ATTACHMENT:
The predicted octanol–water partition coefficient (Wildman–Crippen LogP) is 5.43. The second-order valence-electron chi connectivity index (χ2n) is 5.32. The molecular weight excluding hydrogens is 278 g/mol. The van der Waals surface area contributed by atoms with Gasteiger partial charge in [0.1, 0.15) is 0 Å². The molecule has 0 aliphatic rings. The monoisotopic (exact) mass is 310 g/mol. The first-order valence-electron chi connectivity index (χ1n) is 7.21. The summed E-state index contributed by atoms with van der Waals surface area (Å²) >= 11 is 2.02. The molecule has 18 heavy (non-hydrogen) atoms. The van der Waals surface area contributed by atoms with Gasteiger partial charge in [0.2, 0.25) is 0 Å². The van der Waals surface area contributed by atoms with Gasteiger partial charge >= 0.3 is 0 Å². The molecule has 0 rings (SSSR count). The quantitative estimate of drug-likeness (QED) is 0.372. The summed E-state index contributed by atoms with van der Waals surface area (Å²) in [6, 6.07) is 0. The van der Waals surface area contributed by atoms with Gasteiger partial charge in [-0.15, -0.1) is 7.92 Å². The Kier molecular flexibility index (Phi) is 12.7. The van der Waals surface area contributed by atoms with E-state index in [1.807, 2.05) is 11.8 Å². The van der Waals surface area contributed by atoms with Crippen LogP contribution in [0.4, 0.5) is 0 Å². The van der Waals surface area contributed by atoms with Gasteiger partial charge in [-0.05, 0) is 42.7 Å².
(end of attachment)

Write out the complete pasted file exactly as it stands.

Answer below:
The predicted octanol–water partition coefficient (Wildman–Crippen LogP) is 5.43. The second-order valence-electron chi connectivity index (χ2n) is 5.32. The molecular weight excluding hydrogens is 278 g/mol. The van der Waals surface area contributed by atoms with Gasteiger partial charge in [0.1, 0.15) is 0 Å². The molecule has 0 aliphatic rings. The monoisotopic (exact) mass is 310 g/mol. The first-order valence-electron chi connectivity index (χ1n) is 7.21. The summed E-state index contributed by atoms with van der Waals surface area (Å²) >= 11 is 2.02. The molecule has 18 heavy (non-hydrogen) atoms. The van der Waals surface area contributed by atoms with Gasteiger partial charge in [0.2, 0.25) is 0 Å². The van der Waals surface area contributed by atoms with Gasteiger partial charge >= 0.3 is 0 Å². The molecule has 0 rings (SSSR count). The quantitative estimate of drug-likeness (QED) is 0.372. The summed E-state index contributed by atoms with van der Waals surface area (Å²) in [6, 6.07) is 0. The van der Waals surface area contributed by atoms with Gasteiger partial charge in [-0.15, -0.1) is 7.92 Å². The Kier molecular flexibility index (Phi) is 12.7. The van der Waals surface area contributed by atoms with E-state index in [1.807, 2.05) is 11.8 Å². The van der Waals surface area contributed by atoms with Crippen LogP contribution in [0.4, 0.5) is 0 Å². The van der Waals surface area contributed by atoms with Gasteiger partial charge in [-0.05, 0) is 42.7 Å².